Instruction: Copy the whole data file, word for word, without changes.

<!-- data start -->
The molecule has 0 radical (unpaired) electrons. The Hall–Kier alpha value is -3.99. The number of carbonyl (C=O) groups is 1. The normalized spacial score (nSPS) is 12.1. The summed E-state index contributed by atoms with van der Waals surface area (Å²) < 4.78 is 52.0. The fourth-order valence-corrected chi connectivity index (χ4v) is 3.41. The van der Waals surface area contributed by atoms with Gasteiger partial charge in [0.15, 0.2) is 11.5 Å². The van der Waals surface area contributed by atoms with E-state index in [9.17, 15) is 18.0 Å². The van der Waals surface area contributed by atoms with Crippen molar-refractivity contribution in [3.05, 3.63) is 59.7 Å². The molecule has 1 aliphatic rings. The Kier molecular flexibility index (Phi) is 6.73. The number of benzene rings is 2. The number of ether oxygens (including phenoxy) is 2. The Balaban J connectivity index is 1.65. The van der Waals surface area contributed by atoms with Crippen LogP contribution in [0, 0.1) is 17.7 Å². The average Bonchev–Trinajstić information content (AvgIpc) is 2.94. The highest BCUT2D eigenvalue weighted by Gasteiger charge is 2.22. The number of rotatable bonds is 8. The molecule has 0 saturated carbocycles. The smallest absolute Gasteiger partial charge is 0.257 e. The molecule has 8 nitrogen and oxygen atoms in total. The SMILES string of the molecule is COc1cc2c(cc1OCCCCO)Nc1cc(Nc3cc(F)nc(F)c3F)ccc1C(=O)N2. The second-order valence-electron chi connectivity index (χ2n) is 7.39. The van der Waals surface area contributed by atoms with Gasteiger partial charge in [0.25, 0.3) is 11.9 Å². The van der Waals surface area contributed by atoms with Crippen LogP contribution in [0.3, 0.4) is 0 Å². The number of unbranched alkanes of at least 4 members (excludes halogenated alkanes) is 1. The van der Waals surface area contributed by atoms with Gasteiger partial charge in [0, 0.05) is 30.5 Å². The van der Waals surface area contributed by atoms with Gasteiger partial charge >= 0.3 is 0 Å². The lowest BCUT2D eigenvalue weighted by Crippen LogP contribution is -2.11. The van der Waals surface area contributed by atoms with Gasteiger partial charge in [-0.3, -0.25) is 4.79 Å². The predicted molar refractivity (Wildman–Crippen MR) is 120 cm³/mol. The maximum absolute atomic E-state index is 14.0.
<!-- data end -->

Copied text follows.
The molecule has 0 radical (unpaired) electrons. The Hall–Kier alpha value is -3.99. The number of carbonyl (C=O) groups is 1. The normalized spacial score (nSPS) is 12.1. The summed E-state index contributed by atoms with van der Waals surface area (Å²) < 4.78 is 52.0. The fourth-order valence-corrected chi connectivity index (χ4v) is 3.41. The van der Waals surface area contributed by atoms with Gasteiger partial charge in [0.15, 0.2) is 11.5 Å². The van der Waals surface area contributed by atoms with E-state index in [9.17, 15) is 18.0 Å². The van der Waals surface area contributed by atoms with Crippen molar-refractivity contribution in [3.05, 3.63) is 59.7 Å². The molecule has 1 aliphatic rings. The Kier molecular flexibility index (Phi) is 6.73. The number of benzene rings is 2. The number of ether oxygens (including phenoxy) is 2. The Balaban J connectivity index is 1.65. The van der Waals surface area contributed by atoms with Crippen LogP contribution in [0, 0.1) is 17.7 Å². The average Bonchev–Trinajstić information content (AvgIpc) is 2.94. The highest BCUT2D eigenvalue weighted by Gasteiger charge is 2.22. The number of rotatable bonds is 8. The molecule has 0 saturated carbocycles. The smallest absolute Gasteiger partial charge is 0.257 e. The molecule has 8 nitrogen and oxygen atoms in total. The SMILES string of the molecule is COc1cc2c(cc1OCCCCO)Nc1cc(Nc3cc(F)nc(F)c3F)ccc1C(=O)N2. The second-order valence-electron chi connectivity index (χ2n) is 7.39. The van der Waals surface area contributed by atoms with Gasteiger partial charge in [0.25, 0.3) is 11.9 Å². The van der Waals surface area contributed by atoms with Crippen LogP contribution in [0.3, 0.4) is 0 Å². The number of unbranched alkanes of at least 4 members (excludes halogenated alkanes) is 1. The van der Waals surface area contributed by atoms with Gasteiger partial charge in [0, 0.05) is 30.5 Å². The van der Waals surface area contributed by atoms with Gasteiger partial charge >= 0.3 is 0 Å². The lowest BCUT2D eigenvalue weighted by Crippen LogP contribution is -2.11. The van der Waals surface area contributed by atoms with Gasteiger partial charge in [-0.3, -0.25) is 4.79 Å². The predicted molar refractivity (Wildman–Crippen MR) is 120 cm³/mol. The maximum absolute atomic E-state index is 14.0.